Children Survive Cancer, but Face Stroke After Radiotherapy

Caroline Helwick

February 14, 2012

February 13, 2012 (New Orleans, Louisiana) — Survivors of childhood cancer who were treated with cranial radiation therapy (CRT) are at high risk for future stroke beginning as early as their 20s, the results of 2 new studies suggest.

"Treatment with CRT increases the late-occurring stroke risk in a dose-dependent manner, and this risk continues to increase with age," said Sabine Mueller, MD, from the University of California, San Francisco, Benioff Children's Hospital, who presented both studies here at the International Stroke Conference (ISC) 2012.

Dr. Sabine Mueller

The effect of CRT and modifiable risk factors on stroke risk in adulthood is not well understood, and the risk for recurrent stroke has not been assessed. Dr. Mueller and her research team, therefore, assessed rates, risk factors, and predictors of first and recurrent strokes in childhood cancer survivors treated with CRT.

More Than 14,000 Survivors Assessed

The first study was based on data from the Childhood Cancer Survivor Study, a multi-institutional longitudinal cohort study of 14,358 childhood cancer survivors diagnosed between 1970 and 1986, and 4023 randomly selected sibling control patients. Forty percent of the survivors were diagnosed by age 4 years, with 42% diagnosed between 5 and 14 years of age and 17% diagnosed between age 15 and 20 years of age.

The age-adjusted incidence rates of self-reported late-occurring first stroke (≥ 5 years after cancer diagnosis) were calculated for survivors compared with siblings, and independent stroke predictors were determined after multivariable analysis.

During a mean follow-up of 23.3 years, 292 survivors reported a late-occurring stroke. Mean time from diagnosis to stroke was 18.6 years (range, 5 - 38 years), and median age at the time of stroke was 28.5 years (range, 6 - 53 years).

Of the 292 strokes, 125 (42.8%) occurred in survivors of central nervous system (CNS) tumors, who constituted only 13% of the survivor population, reported Dr. Mueller.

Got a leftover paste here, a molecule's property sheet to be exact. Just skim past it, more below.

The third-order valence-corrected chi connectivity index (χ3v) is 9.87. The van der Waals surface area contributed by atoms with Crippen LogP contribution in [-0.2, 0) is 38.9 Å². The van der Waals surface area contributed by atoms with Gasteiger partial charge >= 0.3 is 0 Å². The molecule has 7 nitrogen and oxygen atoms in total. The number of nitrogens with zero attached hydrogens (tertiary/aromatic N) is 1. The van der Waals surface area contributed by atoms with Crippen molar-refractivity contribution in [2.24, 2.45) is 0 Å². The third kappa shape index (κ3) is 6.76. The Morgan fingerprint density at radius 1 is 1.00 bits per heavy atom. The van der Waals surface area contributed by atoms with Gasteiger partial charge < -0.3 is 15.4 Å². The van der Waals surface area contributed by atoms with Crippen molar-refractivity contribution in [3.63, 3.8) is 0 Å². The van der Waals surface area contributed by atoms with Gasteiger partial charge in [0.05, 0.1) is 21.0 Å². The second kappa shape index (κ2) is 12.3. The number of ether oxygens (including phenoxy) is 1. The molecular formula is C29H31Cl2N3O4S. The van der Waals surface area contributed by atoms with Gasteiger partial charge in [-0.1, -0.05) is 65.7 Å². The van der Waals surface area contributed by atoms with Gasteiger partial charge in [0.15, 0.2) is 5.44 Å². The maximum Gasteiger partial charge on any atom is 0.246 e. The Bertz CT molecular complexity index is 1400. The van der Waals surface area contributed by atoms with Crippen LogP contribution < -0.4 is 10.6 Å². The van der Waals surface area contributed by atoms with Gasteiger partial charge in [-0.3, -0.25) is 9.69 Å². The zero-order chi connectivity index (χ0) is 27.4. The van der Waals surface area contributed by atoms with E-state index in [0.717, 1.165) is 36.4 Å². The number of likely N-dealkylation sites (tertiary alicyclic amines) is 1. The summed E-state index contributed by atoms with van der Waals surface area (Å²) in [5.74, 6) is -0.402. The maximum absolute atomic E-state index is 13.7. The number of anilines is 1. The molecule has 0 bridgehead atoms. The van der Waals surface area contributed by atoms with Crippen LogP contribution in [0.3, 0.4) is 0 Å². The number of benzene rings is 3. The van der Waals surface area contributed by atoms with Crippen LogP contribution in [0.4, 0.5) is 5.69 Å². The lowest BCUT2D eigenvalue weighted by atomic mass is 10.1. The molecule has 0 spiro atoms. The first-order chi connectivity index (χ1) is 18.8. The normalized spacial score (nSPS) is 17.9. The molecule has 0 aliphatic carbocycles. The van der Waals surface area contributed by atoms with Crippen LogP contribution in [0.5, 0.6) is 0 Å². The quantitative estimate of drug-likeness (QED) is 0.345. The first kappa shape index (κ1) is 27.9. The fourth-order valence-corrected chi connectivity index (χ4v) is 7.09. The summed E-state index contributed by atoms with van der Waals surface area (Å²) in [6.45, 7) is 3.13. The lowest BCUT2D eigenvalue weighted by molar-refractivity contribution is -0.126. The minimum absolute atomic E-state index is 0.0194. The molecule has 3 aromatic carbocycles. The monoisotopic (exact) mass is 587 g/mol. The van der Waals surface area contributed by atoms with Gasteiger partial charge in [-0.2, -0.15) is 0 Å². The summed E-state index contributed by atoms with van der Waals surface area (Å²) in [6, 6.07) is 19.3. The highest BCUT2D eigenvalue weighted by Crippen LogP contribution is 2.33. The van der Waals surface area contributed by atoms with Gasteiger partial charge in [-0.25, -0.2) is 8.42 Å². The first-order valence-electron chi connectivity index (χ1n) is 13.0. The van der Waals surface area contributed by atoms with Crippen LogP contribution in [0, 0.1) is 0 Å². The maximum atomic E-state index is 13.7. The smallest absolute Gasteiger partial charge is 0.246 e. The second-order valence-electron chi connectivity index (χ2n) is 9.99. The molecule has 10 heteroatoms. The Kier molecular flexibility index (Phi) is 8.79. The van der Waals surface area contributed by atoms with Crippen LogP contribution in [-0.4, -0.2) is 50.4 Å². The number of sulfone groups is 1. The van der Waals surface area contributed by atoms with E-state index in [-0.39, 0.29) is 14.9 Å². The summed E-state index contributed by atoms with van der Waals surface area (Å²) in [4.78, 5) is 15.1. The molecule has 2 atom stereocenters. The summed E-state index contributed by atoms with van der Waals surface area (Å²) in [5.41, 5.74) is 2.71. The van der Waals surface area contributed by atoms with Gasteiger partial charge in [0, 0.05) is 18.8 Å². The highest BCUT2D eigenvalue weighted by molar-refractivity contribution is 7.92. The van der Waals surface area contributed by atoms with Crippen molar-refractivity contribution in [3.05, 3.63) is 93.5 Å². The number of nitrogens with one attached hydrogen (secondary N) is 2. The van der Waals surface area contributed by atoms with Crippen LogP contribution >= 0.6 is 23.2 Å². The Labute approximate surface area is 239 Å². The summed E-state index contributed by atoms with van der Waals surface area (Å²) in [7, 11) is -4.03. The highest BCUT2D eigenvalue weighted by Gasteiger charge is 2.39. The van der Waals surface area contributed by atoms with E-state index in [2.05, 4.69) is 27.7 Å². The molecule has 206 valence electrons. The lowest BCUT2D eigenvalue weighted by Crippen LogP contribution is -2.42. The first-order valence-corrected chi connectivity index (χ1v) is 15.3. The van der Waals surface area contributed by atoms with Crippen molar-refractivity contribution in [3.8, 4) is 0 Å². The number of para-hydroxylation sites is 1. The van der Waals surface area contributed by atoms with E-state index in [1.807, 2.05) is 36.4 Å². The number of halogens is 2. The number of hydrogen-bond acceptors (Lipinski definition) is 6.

The age-adjusted stroke rate per 100,000 person-years at age 23 years was 77 for all pediatric cancer survivors and 292 for CNS tumor survivors; the rate for siblings was just 9.3.

CRT increased the stroke risk in a dose-dependent manner, and the cumulative incidence continued to rise decades after diagnosis. Treatment with 30 to 49 Gy CRT had a relative stroke risk of 5.9 compared with 11.0 for 50+ Gy CRT (P < .0001).

The cumulative incidence of stroke 20 years after diagnosis was 0.7% for no CRT, 2.9% for 30 to 69.9 Gy CRT, and 4.9% for 50 Gy or more CRT. For the 50+ Gy group, cumulative incidence was 1.1% 10 years after diagnosis, rising to 11.9% at 30 years, Dr. Mueller added.

"Hypertension increased the risk of late-occurring stroke in pediatric cancer survivors, an effect that was enhanced in black survivors," she reported.

Patients with hypertension, compared with normotensives, had a 4-fold increased risk; the hazard ratio was 3.8 in white hypertensives vs white normotensives, but rose to 15.9 for black hypertensives vs white normotensives, she noted.

If diabetes was present together with hypertension in CNS tumor survivors, the relative risk increased from 2.9 for hypertension alone to 14.4, she added.

"Modifiable risk factors further increase the stroke risk in CNS tumor survivors, and these patients should be monitored and treated aggressively to reduce the risk of late-occurring stroke," she said.